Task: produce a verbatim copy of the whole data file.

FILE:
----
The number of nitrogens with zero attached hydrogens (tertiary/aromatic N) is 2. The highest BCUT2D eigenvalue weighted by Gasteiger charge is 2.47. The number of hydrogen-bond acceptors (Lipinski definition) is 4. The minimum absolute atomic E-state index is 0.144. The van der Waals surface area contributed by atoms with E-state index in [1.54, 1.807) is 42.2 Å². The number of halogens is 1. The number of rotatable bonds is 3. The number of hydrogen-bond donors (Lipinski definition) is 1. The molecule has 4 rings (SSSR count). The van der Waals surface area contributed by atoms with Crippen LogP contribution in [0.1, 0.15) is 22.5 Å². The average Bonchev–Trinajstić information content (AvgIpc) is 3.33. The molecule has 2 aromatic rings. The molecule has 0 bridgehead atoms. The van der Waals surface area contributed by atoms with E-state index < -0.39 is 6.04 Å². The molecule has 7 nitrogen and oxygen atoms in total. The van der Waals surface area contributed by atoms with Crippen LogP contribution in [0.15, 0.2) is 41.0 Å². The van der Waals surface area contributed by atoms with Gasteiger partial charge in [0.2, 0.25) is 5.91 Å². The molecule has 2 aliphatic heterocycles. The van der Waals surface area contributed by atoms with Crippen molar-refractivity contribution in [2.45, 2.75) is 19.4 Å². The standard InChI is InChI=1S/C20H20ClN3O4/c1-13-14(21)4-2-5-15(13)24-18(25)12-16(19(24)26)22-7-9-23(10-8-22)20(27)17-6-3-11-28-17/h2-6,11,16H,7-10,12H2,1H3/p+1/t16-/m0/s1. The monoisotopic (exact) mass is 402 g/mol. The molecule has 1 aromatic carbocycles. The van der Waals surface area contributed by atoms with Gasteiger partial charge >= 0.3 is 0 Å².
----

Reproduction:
The number of nitrogens with zero attached hydrogens (tertiary/aromatic N) is 2. The highest BCUT2D eigenvalue weighted by Gasteiger charge is 2.47. The number of hydrogen-bond acceptors (Lipinski definition) is 4. The minimum absolute atomic E-state index is 0.144. The van der Waals surface area contributed by atoms with E-state index in [1.54, 1.807) is 42.2 Å². The number of halogens is 1. The number of rotatable bonds is 3. The number of hydrogen-bond donors (Lipinski definition) is 1. The molecule has 4 rings (SSSR count). The van der Waals surface area contributed by atoms with Crippen LogP contribution in [0.1, 0.15) is 22.5 Å². The average Bonchev–Trinajstić information content (AvgIpc) is 3.33. The molecule has 2 aromatic rings. The molecule has 0 bridgehead atoms. The van der Waals surface area contributed by atoms with E-state index < -0.39 is 6.04 Å². The molecule has 7 nitrogen and oxygen atoms in total. The van der Waals surface area contributed by atoms with Crippen LogP contribution in [0.15, 0.2) is 41.0 Å². The van der Waals surface area contributed by atoms with Gasteiger partial charge in [0.2, 0.25) is 5.91 Å². The molecule has 2 aliphatic heterocycles. The van der Waals surface area contributed by atoms with Crippen molar-refractivity contribution in [2.45, 2.75) is 19.4 Å². The standard InChI is InChI=1S/C20H20ClN3O4/c1-13-14(21)4-2-5-15(13)24-18(25)12-16(19(24)26)22-7-9-23(10-8-22)20(27)17-6-3-11-28-17/h2-6,11,16H,7-10,12H2,1H3/p+1/t16-/m0/s1. The monoisotopic (exact) mass is 402 g/mol. The molecule has 1 aromatic carbocycles. The van der Waals surface area contributed by atoms with Gasteiger partial charge >= 0.3 is 0 Å².